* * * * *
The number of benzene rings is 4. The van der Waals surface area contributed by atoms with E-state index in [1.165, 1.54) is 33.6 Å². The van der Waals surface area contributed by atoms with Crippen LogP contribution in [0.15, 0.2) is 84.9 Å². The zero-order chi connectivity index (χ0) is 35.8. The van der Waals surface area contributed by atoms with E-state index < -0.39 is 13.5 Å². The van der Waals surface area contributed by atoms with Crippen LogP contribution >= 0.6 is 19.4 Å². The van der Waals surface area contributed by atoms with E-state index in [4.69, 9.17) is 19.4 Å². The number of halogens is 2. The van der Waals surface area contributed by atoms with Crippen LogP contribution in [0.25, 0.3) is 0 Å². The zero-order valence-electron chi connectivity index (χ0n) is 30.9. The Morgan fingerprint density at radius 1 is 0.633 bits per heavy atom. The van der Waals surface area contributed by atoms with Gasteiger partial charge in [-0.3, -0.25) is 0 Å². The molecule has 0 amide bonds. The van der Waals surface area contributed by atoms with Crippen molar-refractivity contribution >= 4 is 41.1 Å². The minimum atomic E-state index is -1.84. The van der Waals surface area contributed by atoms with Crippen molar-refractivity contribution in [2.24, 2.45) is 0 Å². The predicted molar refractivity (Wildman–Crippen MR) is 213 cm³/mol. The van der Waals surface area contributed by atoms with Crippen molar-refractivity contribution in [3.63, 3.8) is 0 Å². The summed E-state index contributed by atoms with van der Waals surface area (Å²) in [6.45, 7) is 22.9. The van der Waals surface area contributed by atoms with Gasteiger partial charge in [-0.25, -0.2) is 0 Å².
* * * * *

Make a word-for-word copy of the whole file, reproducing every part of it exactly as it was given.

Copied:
The number of benzene rings is 4. The van der Waals surface area contributed by atoms with E-state index in [1.165, 1.54) is 33.6 Å². The van der Waals surface area contributed by atoms with Crippen LogP contribution in [0.15, 0.2) is 84.9 Å². The zero-order chi connectivity index (χ0) is 35.8. The van der Waals surface area contributed by atoms with E-state index < -0.39 is 13.5 Å². The van der Waals surface area contributed by atoms with Crippen LogP contribution >= 0.6 is 19.4 Å². The van der Waals surface area contributed by atoms with E-state index in [4.69, 9.17) is 19.4 Å². The number of halogens is 2. The van der Waals surface area contributed by atoms with Crippen LogP contribution in [0.25, 0.3) is 0 Å². The zero-order valence-electron chi connectivity index (χ0n) is 30.9. The Morgan fingerprint density at radius 1 is 0.633 bits per heavy atom. The van der Waals surface area contributed by atoms with Gasteiger partial charge in [-0.3, -0.25) is 0 Å². The molecule has 0 amide bonds. The van der Waals surface area contributed by atoms with Crippen molar-refractivity contribution >= 4 is 41.1 Å². The minimum atomic E-state index is -1.84. The van der Waals surface area contributed by atoms with Crippen molar-refractivity contribution in [2.24, 2.45) is 0 Å². The predicted molar refractivity (Wildman–Crippen MR) is 213 cm³/mol. The van der Waals surface area contributed by atoms with Crippen molar-refractivity contribution in [3.63, 3.8) is 0 Å². The summed E-state index contributed by atoms with van der Waals surface area (Å²) in [6.45, 7) is 22.9. The van der Waals surface area contributed by atoms with Gasteiger partial charge in [-0.25, -0.2) is 0 Å².